From Scottsdale Progress by Kristine Cannon:
On Nov. 20, eight women will take the Sneaky Big stage in Scottsdale to share inspiring stories of reinvention as part of this year’s TEDx Scottsdale Women event.
Held 4-6 p.m. and 7-9 p.m., this year’s TEDx event will not only educate and empower girls and women but also “create a culture of excellence that shows them what’s possible for women in our community,” co-organizer Kelly Sallaway said.
“Our future depends on the strength, leadership and compassion that women leaders provide,” said co-organizer Tina Bakalis.
Last held in 2018, this year’s independently organized TEDx Scottsdale Women event features eight speakers, half from Scottsdale and the rest from Los Angeles, Denver, Utah, and San Diego.
Traveling from Hildale, Utah is Briell Decker, who was 18 when she became the 65th wife of cult leader Warren Jeff, who is now nine years into a life sentence for sexual assault.
After three years of harassment, Decker escaped but later returned to the $1.2 million, 44-room mansion where Jeff and his wives lived. She transformed it into a refuge for other women fleeing the Fundamentalist Church of Jesus Christ of Latter-day Saints. Today, that refuge is called the Short Creek Dream Center.
“I’ll talk about not only my story, but also the big picture,” Decker said. “And the big picture is more community – it’s not only about me.”
This past weekend was Decker’s and the rest of the speakers’ first time interacting with the TEDx team in person.
“We’ve only ever seen their application and their one-minute videos,” said event organizer Jeanna Valenti.
Of the 100 women who expressed interest in the event, 65 actually submitted the required application and video introduction.
And of the 65, they narrowed it down to the final eight: Kristy Bidwell, Sonja Bochart, Valerie Fitzgerald, Cynthia James, Dr. Gladys McGarey, Janice Phillips, Liliana Soto, and Decker.
“It was really amazing, just the stories and the women and what they’ve accomplished and what they’ve achieved and, really, what they’ve overcome to get to where they are today,” Valenti said.
Valenti’s own experience inspired the theme of this year’s event, “Rewrite Your Script.”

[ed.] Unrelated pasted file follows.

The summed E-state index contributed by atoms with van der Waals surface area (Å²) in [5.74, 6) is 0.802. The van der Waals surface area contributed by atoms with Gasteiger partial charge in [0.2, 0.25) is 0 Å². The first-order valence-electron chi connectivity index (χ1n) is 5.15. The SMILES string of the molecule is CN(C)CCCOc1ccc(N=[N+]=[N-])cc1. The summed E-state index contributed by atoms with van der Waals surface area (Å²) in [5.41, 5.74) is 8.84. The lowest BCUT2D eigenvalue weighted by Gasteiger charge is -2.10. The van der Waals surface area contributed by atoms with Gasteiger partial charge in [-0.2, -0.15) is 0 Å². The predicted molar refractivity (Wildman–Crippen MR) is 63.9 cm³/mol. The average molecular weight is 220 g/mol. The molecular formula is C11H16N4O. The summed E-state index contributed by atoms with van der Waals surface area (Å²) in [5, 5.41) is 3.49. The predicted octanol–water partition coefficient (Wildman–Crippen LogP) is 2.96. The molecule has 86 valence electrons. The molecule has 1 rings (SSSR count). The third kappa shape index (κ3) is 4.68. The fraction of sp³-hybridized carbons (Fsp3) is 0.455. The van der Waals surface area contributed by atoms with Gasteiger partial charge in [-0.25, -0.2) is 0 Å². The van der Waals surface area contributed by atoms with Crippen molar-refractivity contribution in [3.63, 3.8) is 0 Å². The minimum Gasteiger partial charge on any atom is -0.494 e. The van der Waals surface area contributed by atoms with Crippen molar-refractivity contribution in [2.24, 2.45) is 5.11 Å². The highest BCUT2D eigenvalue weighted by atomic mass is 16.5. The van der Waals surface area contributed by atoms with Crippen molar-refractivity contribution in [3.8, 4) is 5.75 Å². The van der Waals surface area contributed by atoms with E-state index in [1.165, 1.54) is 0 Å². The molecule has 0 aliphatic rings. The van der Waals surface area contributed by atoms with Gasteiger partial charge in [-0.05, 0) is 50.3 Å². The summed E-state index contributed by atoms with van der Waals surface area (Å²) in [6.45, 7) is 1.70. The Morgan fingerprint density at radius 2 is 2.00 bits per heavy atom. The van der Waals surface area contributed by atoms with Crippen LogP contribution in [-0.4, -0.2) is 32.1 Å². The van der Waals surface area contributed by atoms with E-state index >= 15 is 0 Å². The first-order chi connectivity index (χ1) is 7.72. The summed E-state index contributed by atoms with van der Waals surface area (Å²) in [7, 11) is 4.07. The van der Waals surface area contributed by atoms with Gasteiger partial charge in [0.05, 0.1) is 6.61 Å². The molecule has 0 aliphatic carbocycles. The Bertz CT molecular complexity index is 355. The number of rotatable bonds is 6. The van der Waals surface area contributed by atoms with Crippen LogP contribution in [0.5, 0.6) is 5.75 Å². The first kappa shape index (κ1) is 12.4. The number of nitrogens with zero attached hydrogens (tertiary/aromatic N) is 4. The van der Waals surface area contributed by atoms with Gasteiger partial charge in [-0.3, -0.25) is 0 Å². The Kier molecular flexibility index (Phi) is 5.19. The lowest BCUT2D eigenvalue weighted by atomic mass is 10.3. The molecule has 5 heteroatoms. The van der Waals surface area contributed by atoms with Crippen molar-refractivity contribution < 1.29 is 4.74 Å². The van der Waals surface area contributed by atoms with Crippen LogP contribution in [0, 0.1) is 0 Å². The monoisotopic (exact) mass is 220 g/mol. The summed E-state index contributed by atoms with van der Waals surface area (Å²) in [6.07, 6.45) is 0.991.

After she was laid off from her long-time corporate job last year, Valenti focused on public relations for clients in the mind, body, healing, well-being and personal-transformation areas.
She is also a Seven Spiritual Laws of Yoga instructor, a certified meditation instructor and a certified Reiki Master who is writing her first book, “The Yoga of Marketing.”
“When I was just brainstorming, I thought, ‘If I were the audience for this TED Talk, what would I want that theme to be?’ And that’s where it emerged. It was really just from my own seeking some inspiration,” Valenti said. “It was personal.”
Both TED, a nonprofit organization and the Sneaky Big venue had a slew of health and safety protocols for Valenti to implement and follow, including hiring a cleaning crew and a COVID-certified medic who will take the temperatures of attendees at the door.
Masks are also required and the audience size was slashed from 100 to 70 attendees.
Despite the challenges, however, Valenti believes this year is the perfect time to bring the TEDx Scottsdale Women back.
“We want to inspire, motivate, educate, engage and entertain our audience during a time when the community wants and needs to come together,” Valenti said.
Proceeds raised from the event will be donated to Phoenix-based nonprofit Ryan House, which provides respite care, pediatric palliative and end-of-life care.
“We are grateful to be named the beneficiary of this very timely and worthwhile event,” said Ryan House Executive Director Tracy Leonard-Warner. “Much like the services we provide at Ryan House, this event enables us to shift our focus on stories of re-invention, inspiration and transformation.”
Emceeing the event is Lindsay Moellenberdt, chief business development and marketing officer at law firm Fennemore Craig.
“This will be a power-packed line-up and an event that Scottsdale women won’t want to miss,” Moellenberdt said.
Valenti hopes attendees can realize that reinvention and transformation is possible.
“These women that we’re showcasing, they really show us that truly anything is possible – and I hope that the audience experiences that rejuvenation and that hope that it is possible to reinvent yourself and transform,” she said.